Differential effect of Reward and Punishment on Learning
Reward and punishment influence human behaviour but the question is how and to which extend. Reward and punishment are strong modulators of human and animal behaviour. However, despite the great increase in knowledge in the past two decades of the neural basis of the reward effect, and that of punishment to a lesser extent, we lack clear data about how reward and punishment influence the learning of specific behaviour.
Previous laws state that reward increases the probability and punishment will reduce the probability that a certain behaviour will be repeated in the future. According to these laws, the effects of punishment and reward are symmetric and simply two sides of the same coin. In order to stimulate learning and to motivate good behaviour, lot of teachers use rewards for students. This way has proved to be beneficial with certain advantages such as appropriate behaviour, increased motivation, joyful students, boosted self-esteem, completed homework, etc. Students conform to appropriate behaviours when rewarded either intrinsically or extrinsically. They will show interest and raise their participation in the everyday classroom tasks, responsibilities and learning. Incentives for students motivate them to be more productive because they create a feeling of pride and achievement. Being successful makes you happy.
Every success story helps students become more self-confident. They are proud and also encouraged to achieve another successful result. The National Association of School Psychologists suggests that reward systems help motivate students to complete their homework. It’s rather shocking that without rewards, students don’t complete it. Rewarding students encourages and endorses school effort. They lead to improved outcomes for students. But there are some disadvantages too such as addiction, devaluation, race against the clock, control and manipulation, increased pressure etc.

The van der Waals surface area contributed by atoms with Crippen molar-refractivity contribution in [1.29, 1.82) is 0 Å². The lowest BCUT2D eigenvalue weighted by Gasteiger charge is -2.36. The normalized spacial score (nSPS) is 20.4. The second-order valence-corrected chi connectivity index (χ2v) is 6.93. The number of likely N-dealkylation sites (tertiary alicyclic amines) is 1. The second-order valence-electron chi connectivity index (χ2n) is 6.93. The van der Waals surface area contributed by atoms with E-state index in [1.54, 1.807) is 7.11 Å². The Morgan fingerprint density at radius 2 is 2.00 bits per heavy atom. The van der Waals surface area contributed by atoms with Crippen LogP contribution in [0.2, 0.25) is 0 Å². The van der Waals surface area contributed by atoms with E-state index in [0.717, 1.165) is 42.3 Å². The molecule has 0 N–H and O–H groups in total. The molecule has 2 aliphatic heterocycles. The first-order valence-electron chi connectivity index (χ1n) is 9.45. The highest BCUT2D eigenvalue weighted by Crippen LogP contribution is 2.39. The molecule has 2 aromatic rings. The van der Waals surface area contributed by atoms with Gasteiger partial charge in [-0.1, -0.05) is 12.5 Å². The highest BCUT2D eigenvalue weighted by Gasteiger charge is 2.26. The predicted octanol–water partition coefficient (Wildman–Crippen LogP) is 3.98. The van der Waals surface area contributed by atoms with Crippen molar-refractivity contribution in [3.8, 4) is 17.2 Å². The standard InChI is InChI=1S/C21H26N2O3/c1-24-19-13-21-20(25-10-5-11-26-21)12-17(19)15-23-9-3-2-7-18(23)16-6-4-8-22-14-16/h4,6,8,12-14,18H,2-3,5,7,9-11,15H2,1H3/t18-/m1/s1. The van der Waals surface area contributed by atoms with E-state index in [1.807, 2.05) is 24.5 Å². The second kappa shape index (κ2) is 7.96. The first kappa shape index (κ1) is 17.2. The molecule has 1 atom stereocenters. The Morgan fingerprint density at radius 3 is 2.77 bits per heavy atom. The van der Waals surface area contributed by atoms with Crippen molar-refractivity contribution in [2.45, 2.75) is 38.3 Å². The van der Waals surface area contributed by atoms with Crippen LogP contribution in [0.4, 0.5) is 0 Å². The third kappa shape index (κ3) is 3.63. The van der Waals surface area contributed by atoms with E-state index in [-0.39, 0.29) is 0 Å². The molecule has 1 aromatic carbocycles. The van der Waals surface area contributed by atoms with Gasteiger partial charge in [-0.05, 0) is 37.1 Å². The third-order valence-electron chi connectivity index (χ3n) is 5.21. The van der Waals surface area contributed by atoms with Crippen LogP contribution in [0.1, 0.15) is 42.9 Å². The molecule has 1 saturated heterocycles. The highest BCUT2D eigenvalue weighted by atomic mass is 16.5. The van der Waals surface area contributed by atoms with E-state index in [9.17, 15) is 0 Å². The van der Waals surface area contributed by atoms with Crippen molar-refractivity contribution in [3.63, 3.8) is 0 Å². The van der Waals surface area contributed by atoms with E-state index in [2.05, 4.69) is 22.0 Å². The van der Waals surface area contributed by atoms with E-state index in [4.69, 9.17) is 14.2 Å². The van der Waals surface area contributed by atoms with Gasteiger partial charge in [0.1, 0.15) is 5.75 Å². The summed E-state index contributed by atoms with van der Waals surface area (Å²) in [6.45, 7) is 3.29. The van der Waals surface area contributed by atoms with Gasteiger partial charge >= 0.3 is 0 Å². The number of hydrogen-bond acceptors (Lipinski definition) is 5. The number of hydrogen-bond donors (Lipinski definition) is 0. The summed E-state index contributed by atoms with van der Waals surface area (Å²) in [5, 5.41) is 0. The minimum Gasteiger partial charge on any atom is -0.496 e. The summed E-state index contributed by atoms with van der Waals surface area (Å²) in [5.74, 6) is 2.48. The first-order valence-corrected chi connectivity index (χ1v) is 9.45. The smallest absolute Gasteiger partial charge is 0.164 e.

To address this issue, it is important to focus on procedural learning, a distinct learning behaviour that is the foundation of many of our motor skills and perhaps other functions such as cognitive, category, and perceptual learning. Based on further research, it concluded that reward and punishment show asymmetric effects and that rewards have a stronger impact on human behaviour than punishment. Recent studies support the assumption of asymmetry and the idea of reward and punishment influencing behaviour in a distinct manner but in contrast, assume that negative feedback (punishment) appears to be more effective and positive feedback (reward) is not even needed for learning, at least not for implicit learning. Furthermore, reward and punishment have different effects on learning and therefore eventually lead to higher learning rates in a different manner. Punishment increases learning speed (short term, immediate learning rate) and reward increases learning retention (long term learning rate, after hours or days).
Whether people learn better by reward or punishment, and what long-term influence reward and punishment have on learning cannot be conclusively answered based on the current state of research.
It must be assumed that the influence of reward and punishment on learning is subject to various and partly complex mechanisms of action. For example, reward and punishment appear to be processed in different ways in the brain. Further research is not only required in the context of long-term effects (retention) of reward and punishment, but also under what conditions whether reward or punishment lead to a higher learning rates.